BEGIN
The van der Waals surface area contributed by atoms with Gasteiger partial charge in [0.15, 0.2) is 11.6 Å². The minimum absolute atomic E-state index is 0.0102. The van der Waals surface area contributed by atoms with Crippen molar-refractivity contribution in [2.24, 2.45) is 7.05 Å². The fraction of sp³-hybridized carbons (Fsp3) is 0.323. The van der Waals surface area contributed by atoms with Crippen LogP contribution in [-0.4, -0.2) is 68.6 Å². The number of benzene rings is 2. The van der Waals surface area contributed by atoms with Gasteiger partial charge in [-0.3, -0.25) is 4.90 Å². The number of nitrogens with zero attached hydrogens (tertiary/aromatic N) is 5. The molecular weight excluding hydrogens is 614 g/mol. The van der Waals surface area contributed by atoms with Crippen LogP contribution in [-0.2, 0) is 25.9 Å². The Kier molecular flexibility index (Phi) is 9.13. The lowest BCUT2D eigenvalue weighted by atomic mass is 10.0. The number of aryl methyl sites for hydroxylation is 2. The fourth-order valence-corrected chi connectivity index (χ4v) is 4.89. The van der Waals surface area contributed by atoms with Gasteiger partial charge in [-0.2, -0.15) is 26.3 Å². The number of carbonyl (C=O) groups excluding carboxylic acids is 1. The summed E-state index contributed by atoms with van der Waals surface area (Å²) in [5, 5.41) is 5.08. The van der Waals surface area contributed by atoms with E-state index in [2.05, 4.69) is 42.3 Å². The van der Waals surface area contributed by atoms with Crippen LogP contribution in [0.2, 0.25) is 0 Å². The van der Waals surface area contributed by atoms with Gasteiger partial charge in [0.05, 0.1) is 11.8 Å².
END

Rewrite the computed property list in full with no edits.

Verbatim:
The van der Waals surface area contributed by atoms with Gasteiger partial charge in [0.15, 0.2) is 11.6 Å². The minimum absolute atomic E-state index is 0.0102. The van der Waals surface area contributed by atoms with Crippen molar-refractivity contribution in [2.24, 2.45) is 7.05 Å². The fraction of sp³-hybridized carbons (Fsp3) is 0.323. The van der Waals surface area contributed by atoms with Crippen LogP contribution in [-0.4, -0.2) is 68.6 Å². The number of benzene rings is 2. The van der Waals surface area contributed by atoms with Gasteiger partial charge in [-0.3, -0.25) is 4.90 Å². The number of nitrogens with zero attached hydrogens (tertiary/aromatic N) is 5. The molecular weight excluding hydrogens is 614 g/mol. The van der Waals surface area contributed by atoms with Crippen LogP contribution in [-0.2, 0) is 25.9 Å². The Kier molecular flexibility index (Phi) is 9.13. The lowest BCUT2D eigenvalue weighted by atomic mass is 10.0. The number of aryl methyl sites for hydroxylation is 2. The fourth-order valence-corrected chi connectivity index (χ4v) is 4.89. The van der Waals surface area contributed by atoms with Gasteiger partial charge in [-0.2, -0.15) is 26.3 Å². The number of carbonyl (C=O) groups excluding carboxylic acids is 1. The summed E-state index contributed by atoms with van der Waals surface area (Å²) in [5, 5.41) is 5.08. The van der Waals surface area contributed by atoms with E-state index in [2.05, 4.69) is 42.3 Å². The van der Waals surface area contributed by atoms with Crippen LogP contribution in [0.2, 0.25) is 0 Å². The van der Waals surface area contributed by atoms with Gasteiger partial charge in [0.05, 0.1) is 11.8 Å².